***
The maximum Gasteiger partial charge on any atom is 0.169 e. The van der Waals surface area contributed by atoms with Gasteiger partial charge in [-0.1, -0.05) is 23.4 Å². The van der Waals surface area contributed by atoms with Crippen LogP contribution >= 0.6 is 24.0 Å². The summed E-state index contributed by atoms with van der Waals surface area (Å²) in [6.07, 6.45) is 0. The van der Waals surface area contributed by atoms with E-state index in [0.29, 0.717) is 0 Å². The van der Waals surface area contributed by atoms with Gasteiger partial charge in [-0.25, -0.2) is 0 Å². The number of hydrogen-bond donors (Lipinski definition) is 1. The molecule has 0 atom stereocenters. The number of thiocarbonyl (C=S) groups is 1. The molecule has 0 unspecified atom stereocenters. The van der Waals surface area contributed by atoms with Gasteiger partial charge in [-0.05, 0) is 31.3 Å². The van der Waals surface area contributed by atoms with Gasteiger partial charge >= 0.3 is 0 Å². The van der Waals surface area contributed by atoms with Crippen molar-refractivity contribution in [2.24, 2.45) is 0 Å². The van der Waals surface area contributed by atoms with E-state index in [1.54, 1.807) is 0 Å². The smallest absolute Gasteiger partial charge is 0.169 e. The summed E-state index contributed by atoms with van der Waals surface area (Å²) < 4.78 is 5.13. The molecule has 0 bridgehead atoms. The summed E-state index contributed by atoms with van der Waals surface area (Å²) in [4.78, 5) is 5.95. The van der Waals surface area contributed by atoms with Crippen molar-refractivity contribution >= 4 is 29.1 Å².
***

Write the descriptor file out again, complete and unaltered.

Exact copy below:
The maximum Gasteiger partial charge on any atom is 0.169 e. The van der Waals surface area contributed by atoms with Gasteiger partial charge in [-0.1, -0.05) is 23.4 Å². The van der Waals surface area contributed by atoms with Crippen LogP contribution >= 0.6 is 24.0 Å². The summed E-state index contributed by atoms with van der Waals surface area (Å²) in [6.07, 6.45) is 0. The van der Waals surface area contributed by atoms with E-state index in [0.29, 0.717) is 0 Å². The van der Waals surface area contributed by atoms with Gasteiger partial charge in [-0.25, -0.2) is 0 Å². The number of hydrogen-bond donors (Lipinski definition) is 1. The molecule has 0 atom stereocenters. The number of thiocarbonyl (C=S) groups is 1. The molecule has 0 unspecified atom stereocenters. The van der Waals surface area contributed by atoms with Gasteiger partial charge in [-0.05, 0) is 31.3 Å². The van der Waals surface area contributed by atoms with Gasteiger partial charge >= 0.3 is 0 Å². The van der Waals surface area contributed by atoms with Crippen molar-refractivity contribution in [2.24, 2.45) is 0 Å². The van der Waals surface area contributed by atoms with E-state index in [1.54, 1.807) is 0 Å². The smallest absolute Gasteiger partial charge is 0.169 e. The summed E-state index contributed by atoms with van der Waals surface area (Å²) < 4.78 is 5.13. The molecule has 0 bridgehead atoms. The summed E-state index contributed by atoms with van der Waals surface area (Å²) in [4.78, 5) is 5.95. The van der Waals surface area contributed by atoms with Crippen molar-refractivity contribution >= 4 is 29.1 Å².